Casco can’t tax phantom trailers

By Dawn De Busk

Staff Writer

CASCO — How does a town collect taxes on phantom trailers?

It doesn’t.

The Casco Board of Selectmen voted unanimously to remove from the tax collection list the $200-plus owed in property taxes for two trailers that had been removed from Point Sebago Resort’s land.

On Tuesday, the board was advised of the situation.

“The trailers are not there. The people are not there,” Casco Town Manager Dave Morton said.

“They moved the trailers illegally. We don’t know where they are. We don’t even know if the people who had the trailers still own them,” he said.

After one board member asked about sending the bill to a collection agency, Selectman Paul Edes said, “We are talking about a few hundred dollars.”

Morton explained a debt collection agency is not the route to go.

“The tax follows the trailer, not the previous owners. If Mr. Smith owned the trailer and sells it to Mr. Green, sending the tax bill to Mr. Smith would do no good,” Morton said.

“We try to get people to register them (trailers or mobile homes) and pay excise tax, instead of property tax,” he said.

Selectman Grant Plummer asked about getting assistance from employees at Point Sebago Resort.

Morton answered that the staff at the resort have been very helpful, but cannot always keep track of seasonal or short-term trailers and owners who pay a lease on the property.

“The people might be there for a year or two, and then they are gone,” he said.

“We believe these to be uncollectable, and we are removing them from the books,” Morton said.

In related business, the board considered the best way to sell three tax-acquired parcels. No decision was made during Tuesday’s regular meeting.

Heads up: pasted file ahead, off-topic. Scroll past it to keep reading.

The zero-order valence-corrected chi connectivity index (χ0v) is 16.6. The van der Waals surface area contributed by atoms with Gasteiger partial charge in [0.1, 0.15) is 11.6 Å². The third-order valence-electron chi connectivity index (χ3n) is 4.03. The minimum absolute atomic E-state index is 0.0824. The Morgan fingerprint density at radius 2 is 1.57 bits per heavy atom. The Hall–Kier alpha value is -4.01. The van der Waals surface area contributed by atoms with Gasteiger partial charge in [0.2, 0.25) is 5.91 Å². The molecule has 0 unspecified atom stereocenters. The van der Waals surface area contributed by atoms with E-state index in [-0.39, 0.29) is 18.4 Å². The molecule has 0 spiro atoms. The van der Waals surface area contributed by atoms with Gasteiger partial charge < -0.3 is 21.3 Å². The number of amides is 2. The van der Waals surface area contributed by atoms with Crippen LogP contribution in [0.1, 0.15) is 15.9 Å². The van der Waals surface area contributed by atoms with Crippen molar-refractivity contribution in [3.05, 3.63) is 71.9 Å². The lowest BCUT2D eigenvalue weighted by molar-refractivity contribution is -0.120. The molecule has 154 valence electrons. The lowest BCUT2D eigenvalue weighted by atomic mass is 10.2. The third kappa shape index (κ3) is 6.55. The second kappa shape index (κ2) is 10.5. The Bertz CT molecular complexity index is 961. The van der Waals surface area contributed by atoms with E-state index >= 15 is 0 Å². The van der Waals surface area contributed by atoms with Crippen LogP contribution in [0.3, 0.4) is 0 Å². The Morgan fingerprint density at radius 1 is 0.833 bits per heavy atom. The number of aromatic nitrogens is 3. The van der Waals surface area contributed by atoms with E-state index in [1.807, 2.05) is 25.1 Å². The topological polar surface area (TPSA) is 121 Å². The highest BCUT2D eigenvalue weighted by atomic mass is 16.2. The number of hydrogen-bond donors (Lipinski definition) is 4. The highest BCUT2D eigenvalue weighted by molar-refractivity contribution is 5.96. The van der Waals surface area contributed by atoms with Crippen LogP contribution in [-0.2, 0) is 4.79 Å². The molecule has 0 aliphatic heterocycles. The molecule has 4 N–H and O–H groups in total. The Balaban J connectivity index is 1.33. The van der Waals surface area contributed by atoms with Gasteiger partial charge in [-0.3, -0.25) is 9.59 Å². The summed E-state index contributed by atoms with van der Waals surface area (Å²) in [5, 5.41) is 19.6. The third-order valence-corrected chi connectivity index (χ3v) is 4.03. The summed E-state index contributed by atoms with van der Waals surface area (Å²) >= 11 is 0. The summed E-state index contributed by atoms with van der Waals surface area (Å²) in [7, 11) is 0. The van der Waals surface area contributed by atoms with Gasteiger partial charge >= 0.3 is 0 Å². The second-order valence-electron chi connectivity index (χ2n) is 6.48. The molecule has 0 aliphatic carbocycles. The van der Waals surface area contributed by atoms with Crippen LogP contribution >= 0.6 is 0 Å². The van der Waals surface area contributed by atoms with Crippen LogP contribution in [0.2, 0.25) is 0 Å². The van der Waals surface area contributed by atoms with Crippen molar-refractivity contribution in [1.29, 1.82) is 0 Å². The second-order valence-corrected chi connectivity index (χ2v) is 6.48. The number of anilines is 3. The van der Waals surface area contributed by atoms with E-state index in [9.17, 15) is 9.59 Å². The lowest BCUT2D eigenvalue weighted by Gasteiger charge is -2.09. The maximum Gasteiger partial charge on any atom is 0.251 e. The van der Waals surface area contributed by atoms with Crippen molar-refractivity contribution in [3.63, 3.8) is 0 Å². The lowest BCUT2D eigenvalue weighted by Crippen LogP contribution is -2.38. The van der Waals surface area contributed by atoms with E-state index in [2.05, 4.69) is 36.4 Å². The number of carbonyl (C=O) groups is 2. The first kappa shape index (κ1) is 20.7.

According to Morton, one piece of property is located near the corner of Route 11 and Cooks Mills Road. This winter, the town declared the home unsafe and uninhabitable. So, it was demolished. The other two pieces of property are back lots off Watkins Shore Road and Thomas Pond Terrace Road.

Morton said the board could go with a few options for selling the land — offering a quit claim deed to the buyer, or turning the property over to a realtor to sell on the town’s behalf.

Selectman Plummer asked about the value of the latter two properties, which were both near bodies of water.

“Our code enforcement officer should review the boundaries to see if they are buildable. This would give us an idea if they have value or not,” Morton said.

He added that soil samples, which would indicate if the land is suitable for building a structure or drilling a well, would not be done at the town’s expense.

Morton said he would follow up on any questions involving the title for the Cooks Mills Road property, and finding out the setbacks for building homes on the other parcels. He planned to provide that information for the board at its next meeting.

“We want to get on that fairly quickly,” he said.

 

 

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